Writing for the majority, Chief Justice John Roberts explained that the criteria needs to be updated to reflect current conditions in order to justify pre-clearence for states with a track record for racial discrimination.

“Congress could have updated the coverage formula at that time, but did not do so, noted Roberts. “Its failure to act leaves us today with no choice but to declare [Section] 4(b) unconstitutional. The formula in that section can no longer be used as a basis for subjecting jurisdictions to preclearance.”

White House to Further Involve Federal Government in Elections

ballot

As Americans were preparing to celebrate the Easter weekend, President Barack Obama quietly signed an executive order that establishes the “Presidential Commission of Election Administration.” This nine-member panel will, according to the release from the White House, make recommendations to promote the efficient administration of elections in order to ensure that all eligible voters have the opportunity to cast their ballots without undue delay.”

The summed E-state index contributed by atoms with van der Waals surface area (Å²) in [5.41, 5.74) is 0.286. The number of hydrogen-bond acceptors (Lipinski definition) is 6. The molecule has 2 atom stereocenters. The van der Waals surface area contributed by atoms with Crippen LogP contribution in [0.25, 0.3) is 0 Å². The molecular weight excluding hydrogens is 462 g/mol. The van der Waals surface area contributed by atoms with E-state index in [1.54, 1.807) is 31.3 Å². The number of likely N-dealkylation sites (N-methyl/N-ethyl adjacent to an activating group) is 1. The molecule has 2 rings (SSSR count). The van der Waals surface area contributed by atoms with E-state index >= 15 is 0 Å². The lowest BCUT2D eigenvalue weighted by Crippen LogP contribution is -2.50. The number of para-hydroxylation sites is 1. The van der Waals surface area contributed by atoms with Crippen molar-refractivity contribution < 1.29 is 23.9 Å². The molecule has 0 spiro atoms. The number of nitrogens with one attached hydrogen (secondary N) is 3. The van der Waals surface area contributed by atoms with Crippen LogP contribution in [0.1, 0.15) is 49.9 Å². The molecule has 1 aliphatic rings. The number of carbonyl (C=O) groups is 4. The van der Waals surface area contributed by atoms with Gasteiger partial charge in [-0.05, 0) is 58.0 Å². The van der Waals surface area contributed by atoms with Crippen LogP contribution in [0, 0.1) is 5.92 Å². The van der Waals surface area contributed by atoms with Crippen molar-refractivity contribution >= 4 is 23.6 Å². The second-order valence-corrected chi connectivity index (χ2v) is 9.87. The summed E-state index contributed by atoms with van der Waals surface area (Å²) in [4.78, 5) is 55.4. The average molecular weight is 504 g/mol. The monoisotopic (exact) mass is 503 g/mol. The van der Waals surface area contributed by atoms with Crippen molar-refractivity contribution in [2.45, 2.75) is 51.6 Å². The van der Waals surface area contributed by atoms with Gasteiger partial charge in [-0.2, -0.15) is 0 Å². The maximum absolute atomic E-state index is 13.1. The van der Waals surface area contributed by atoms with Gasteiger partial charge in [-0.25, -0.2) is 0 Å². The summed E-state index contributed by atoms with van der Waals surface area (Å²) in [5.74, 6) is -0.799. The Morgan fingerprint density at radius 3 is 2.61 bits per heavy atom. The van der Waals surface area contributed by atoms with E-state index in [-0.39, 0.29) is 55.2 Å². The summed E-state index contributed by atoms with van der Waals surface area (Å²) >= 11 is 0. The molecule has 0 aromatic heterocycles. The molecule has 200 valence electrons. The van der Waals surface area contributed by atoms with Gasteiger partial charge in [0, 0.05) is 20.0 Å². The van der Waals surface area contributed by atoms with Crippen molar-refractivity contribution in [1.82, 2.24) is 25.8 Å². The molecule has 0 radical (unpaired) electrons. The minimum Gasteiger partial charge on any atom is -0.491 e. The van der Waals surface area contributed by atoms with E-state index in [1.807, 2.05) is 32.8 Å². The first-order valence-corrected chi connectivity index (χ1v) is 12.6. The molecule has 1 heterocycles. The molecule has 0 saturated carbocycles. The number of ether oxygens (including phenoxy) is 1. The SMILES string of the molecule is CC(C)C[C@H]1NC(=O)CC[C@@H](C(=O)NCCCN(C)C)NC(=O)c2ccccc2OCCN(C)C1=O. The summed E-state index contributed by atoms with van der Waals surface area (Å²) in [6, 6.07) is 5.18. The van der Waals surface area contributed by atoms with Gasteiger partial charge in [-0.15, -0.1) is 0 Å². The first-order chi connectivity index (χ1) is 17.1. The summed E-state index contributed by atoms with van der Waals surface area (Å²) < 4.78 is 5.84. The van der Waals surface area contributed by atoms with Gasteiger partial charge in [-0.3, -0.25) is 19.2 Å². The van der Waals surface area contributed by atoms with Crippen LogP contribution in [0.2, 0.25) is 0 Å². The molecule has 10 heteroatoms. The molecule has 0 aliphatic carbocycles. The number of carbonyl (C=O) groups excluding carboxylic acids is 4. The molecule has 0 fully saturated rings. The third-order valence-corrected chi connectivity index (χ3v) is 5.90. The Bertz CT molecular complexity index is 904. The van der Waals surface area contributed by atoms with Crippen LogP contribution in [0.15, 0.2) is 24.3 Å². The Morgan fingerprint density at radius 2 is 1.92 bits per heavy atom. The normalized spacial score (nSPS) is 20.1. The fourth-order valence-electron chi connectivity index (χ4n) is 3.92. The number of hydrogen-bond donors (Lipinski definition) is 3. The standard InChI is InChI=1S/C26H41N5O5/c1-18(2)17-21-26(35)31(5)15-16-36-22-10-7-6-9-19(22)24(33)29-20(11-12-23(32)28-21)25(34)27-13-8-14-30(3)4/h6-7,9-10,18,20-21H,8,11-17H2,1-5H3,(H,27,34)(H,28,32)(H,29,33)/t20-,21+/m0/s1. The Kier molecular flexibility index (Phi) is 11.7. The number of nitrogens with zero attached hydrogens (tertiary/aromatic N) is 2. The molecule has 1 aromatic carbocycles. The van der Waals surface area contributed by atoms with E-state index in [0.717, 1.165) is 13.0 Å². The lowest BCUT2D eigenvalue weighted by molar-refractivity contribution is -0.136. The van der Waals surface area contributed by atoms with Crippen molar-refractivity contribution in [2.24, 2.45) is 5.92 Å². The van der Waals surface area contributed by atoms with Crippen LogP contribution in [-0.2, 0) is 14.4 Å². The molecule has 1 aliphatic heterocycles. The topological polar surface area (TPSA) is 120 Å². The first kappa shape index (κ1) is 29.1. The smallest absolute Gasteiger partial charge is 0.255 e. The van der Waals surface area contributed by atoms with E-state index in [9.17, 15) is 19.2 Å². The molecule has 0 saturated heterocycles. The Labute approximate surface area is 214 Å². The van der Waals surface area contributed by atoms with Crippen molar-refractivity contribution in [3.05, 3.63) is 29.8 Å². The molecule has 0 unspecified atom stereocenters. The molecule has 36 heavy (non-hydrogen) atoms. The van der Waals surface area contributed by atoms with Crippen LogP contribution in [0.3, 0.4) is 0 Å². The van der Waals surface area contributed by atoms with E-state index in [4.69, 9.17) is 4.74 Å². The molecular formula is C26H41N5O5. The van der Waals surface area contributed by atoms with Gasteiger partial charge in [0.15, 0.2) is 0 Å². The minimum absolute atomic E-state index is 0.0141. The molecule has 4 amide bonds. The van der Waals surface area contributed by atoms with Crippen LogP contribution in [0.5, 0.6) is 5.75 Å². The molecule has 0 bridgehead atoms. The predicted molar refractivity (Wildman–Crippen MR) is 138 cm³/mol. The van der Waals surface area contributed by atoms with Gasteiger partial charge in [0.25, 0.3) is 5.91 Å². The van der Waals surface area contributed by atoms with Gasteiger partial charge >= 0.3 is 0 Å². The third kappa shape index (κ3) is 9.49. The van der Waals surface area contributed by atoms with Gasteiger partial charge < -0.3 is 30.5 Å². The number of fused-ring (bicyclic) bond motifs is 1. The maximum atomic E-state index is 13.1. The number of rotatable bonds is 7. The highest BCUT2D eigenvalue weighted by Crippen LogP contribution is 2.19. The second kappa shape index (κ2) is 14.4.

During the State of the Union address, President Obama addressed the reports of long lines at polling places around the country, using an example out of Florida, one of the areas of the country that experienced problems.

“We should follow the example of a North Miami woman named Desiline Victor.  When she arrived at her polling place, she was told the wait to vote might be six hours,” President Obama said during his speech to the joint session of Congress.  ”And as time ticked by, her concern was not with her tired body or aching feet, but whether folks like her would get to have their say.”